B. Portable, in the field. More or less an ideal site QRM free to check receiver's features. I will do it close at home (pic-nic area at about 300 m away). 

Daylight tests (Ground wave) 
1. Selectivity. With two local stations aside, check filter effectiveness (adjacent QRM and splatter.) 
2. Sensitivity. Tuning in to far and weak signals, the weakest and furthest, the better.
3. Stations nulling. Rejection capacity with ferrite and/or whip. 
4. External antenna. How the receiver performs with an external loop, vertical or small aerials connected. (by induction or direct connection). 

Nighttime (Sky wave)
5. Stations nulling. Rejection capacity with ferrite and/or whip. 
6. QRM Inmunnity (There are more QRM sources at night that can be transmitted and received, affecting to listening conditions). 

Other
7. Audio quality. 
8. Ease of use.

What do you think about it?

73!


Jorge Garzón (EB7EFA · EA1036 SWL)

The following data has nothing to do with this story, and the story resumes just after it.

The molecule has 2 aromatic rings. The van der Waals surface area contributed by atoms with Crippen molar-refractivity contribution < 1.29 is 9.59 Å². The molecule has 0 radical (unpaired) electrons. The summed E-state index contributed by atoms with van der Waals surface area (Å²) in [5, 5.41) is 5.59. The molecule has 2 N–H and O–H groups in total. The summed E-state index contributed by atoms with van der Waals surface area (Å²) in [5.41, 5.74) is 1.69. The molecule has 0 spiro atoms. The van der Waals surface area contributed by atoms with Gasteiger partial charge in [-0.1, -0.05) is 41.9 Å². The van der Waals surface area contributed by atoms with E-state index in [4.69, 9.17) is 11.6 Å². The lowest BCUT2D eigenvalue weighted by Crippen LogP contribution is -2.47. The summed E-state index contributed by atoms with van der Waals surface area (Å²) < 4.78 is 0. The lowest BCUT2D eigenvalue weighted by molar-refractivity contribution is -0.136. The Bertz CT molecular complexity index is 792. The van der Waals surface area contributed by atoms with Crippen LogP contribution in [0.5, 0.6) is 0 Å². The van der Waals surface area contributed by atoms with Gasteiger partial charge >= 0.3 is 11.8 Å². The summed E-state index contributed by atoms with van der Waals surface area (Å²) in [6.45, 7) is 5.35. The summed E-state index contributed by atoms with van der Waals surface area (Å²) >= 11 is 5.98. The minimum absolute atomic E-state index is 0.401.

QTH: IN83ag / 43º15' N · 03º56' W
Urb. San Roque 95, casa 5 (Villasevil)
39698 Santiurde de Toranzo (ESPAÑA - SPAIN)
..................................................................................
Blog: IberiaDX  · Twitter: @IberiaDX


Test bench

Jorge Garzón
 

Hi...
I would like to start a new section in the blog call 'Test Bench' where I will test portables, UL and similar receivers. I will focus on empiric testing instead to analyze their technical specifications. BTW today's tech info included, together with manuals and directions, are extremely poor most of the times. 

So, I would like to standardize some testings and would like to hear suggestions, if any. 

BANDS GO BE TESTED
Medium Wave and FM (VHF Band II)
(*) - If any other usable band would be included and test it.

FEATURES
Year of appearance, versions, weigth, size, robustness, portability, plug-ins, buttons and prices.

SITES